Upskilling and reskilling have tremendous benefits and value for adult students, returning learners, and communities as a whole

8 key steps to help universities enable upskilling and reskilling


Upskilling and reskilling have tremendous benefits and value for adult students, returning learners, and communities as a whole

Even as institutions of higher education discuss how they might best meet needs of students in the future through traditional degree-based modalities, they face increased pressure to take an active role in the upskilling and reskilling of individuals, both those in the workforce and those attempting to gain skills to either get back in or progress to more stable and higher paying employment. 

For the purposes of the current discussion, upskilling relates to advanced knowledge/skills needed within a job sector, whereas reskilling relates to a completely different set of knowledge/skills for a different job sector.  While community colleges have taken a lead in addressing the needs for a changing workforce, there is a critical need for universities to play a much greater role, including through initiatives such as offering certificates, credentials, and certifications both built into degrees and offered separately, as well as enabling greater flexibility in offerings, modalities of instruction, and structure.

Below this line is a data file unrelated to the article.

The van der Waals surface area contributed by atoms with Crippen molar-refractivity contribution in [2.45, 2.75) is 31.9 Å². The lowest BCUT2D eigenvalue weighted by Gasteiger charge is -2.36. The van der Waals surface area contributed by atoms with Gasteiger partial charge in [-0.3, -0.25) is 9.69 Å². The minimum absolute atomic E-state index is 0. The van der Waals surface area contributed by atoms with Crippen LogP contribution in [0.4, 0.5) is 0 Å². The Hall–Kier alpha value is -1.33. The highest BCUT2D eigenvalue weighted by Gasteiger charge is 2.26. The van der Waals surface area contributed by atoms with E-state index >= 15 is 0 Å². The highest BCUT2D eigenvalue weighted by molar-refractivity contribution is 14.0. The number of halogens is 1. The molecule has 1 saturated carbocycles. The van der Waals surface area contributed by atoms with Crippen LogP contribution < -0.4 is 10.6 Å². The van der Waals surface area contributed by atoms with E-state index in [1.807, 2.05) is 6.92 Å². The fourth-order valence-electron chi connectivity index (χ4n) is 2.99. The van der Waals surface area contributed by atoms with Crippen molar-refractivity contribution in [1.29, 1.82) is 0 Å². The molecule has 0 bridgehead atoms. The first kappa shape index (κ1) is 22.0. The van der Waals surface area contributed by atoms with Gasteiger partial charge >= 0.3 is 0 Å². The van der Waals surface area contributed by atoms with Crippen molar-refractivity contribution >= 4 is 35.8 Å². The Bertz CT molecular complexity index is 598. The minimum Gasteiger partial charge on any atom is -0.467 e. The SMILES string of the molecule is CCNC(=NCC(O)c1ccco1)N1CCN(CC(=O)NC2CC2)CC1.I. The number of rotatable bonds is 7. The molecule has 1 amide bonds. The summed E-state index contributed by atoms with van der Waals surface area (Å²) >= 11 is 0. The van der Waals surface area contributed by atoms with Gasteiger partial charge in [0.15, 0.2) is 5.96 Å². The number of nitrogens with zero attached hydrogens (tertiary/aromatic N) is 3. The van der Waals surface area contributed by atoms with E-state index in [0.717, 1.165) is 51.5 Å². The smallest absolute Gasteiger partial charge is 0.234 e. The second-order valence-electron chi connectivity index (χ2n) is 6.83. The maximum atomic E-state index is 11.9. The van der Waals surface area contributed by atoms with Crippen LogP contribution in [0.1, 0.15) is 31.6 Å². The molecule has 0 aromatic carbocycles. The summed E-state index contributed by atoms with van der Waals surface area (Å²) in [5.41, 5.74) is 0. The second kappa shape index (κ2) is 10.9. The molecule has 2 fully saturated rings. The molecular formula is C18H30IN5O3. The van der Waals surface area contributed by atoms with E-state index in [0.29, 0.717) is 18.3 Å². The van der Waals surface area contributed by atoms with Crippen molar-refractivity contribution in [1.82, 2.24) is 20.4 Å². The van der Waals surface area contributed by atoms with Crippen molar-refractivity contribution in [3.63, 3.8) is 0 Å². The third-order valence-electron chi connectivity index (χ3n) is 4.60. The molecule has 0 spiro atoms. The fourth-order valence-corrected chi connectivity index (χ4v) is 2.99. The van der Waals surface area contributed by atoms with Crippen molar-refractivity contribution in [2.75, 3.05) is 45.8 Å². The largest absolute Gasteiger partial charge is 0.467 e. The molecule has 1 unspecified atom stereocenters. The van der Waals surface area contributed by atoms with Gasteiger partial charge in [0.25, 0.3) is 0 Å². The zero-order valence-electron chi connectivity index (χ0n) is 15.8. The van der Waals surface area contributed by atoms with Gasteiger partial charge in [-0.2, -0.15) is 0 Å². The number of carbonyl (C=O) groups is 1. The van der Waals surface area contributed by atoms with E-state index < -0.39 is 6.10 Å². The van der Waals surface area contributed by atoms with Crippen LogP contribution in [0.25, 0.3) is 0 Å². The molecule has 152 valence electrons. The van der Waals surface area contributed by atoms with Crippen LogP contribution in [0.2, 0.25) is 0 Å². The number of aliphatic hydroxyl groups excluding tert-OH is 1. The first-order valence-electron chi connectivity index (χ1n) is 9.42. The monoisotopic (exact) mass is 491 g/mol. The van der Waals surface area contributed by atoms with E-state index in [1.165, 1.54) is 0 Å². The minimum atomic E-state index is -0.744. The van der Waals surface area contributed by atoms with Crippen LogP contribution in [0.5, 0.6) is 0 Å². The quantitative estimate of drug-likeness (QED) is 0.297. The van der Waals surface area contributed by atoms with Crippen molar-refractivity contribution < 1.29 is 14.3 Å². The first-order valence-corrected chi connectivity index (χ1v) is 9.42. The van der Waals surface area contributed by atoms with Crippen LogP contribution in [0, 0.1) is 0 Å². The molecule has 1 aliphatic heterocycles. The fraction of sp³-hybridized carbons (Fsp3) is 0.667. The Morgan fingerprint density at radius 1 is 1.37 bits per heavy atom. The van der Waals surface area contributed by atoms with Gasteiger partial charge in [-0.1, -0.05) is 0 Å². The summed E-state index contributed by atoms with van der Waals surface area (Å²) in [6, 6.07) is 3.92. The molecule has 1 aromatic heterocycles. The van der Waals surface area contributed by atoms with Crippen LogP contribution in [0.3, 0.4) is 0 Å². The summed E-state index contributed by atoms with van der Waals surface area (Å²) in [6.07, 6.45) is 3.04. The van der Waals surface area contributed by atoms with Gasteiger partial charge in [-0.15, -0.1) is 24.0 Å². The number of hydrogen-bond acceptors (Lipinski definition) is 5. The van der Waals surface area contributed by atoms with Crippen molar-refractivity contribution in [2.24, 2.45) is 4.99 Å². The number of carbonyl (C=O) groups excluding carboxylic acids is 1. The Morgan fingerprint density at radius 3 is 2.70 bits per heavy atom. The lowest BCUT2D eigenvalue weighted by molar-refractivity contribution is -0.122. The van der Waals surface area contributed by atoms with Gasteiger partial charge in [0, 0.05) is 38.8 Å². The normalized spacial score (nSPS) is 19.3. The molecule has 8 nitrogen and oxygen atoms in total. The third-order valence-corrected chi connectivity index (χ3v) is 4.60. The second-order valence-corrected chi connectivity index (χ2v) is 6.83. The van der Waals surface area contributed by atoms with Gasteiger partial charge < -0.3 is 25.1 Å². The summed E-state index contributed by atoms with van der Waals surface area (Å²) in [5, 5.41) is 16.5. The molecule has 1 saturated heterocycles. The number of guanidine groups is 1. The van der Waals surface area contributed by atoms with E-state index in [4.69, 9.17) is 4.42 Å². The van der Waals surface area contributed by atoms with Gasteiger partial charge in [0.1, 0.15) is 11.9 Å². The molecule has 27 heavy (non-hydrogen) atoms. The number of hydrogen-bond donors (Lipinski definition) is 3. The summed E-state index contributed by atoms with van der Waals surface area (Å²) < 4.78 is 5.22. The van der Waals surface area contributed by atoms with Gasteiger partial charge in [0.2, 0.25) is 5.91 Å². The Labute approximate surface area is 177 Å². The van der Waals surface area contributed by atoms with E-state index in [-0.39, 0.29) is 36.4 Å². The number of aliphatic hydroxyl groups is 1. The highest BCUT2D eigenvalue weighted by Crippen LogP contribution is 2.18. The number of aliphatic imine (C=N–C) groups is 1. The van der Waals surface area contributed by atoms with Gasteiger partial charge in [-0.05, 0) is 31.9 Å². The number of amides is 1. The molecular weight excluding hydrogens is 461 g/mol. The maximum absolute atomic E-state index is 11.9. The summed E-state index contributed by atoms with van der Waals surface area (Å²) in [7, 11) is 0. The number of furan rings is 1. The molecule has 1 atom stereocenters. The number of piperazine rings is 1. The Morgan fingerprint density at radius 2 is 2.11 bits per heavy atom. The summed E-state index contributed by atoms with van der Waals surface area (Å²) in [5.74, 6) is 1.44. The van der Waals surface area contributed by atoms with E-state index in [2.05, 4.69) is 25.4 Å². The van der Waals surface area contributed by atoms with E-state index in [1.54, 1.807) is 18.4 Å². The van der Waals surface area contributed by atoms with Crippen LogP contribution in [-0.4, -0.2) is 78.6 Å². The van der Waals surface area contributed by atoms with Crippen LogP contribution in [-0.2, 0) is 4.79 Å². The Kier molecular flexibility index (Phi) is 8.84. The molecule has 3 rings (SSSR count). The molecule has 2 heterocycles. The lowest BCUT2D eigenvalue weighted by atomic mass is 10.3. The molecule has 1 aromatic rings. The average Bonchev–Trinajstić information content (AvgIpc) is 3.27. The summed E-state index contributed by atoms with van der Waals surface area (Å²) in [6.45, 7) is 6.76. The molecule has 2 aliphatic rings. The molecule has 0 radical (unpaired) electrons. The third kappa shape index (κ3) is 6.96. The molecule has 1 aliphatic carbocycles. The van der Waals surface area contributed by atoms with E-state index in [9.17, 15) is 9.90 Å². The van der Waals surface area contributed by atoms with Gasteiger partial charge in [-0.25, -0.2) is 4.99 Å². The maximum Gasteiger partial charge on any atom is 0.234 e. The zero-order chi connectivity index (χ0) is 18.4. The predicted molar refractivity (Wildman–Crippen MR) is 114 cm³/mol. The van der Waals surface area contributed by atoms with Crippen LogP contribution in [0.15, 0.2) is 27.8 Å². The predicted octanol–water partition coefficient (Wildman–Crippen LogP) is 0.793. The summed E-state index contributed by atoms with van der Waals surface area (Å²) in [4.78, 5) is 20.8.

Key steps that could be taken by universities to specifically address the aspects of reskilling and upskilling the current workforce include the following:

1. Identify, shape, and execute programs in partnership with the corporate and workforce development sectors. While universities have a lot to offer, it is critical that programs be developed in conjunction with corporate partners, chambers of commerce, and regional workforce development agencies. This will help ensure that the appropriate areas of current high workforce need are identified and that the offerings are changed/updated to meet rapidly changing needs. Further, the curricula will need, in most cases, to be shaped to respond not just to needs for academic knowledge but also its direct application within the chosen areas where reskilling/upskilling is needed. Its important to keep in mind that the need is for rapid implementation in ways that employees can “hit the ground running” with the new knowledge and skills rather than having to again be trained to fit in the workforce.

eSchool Media Contributors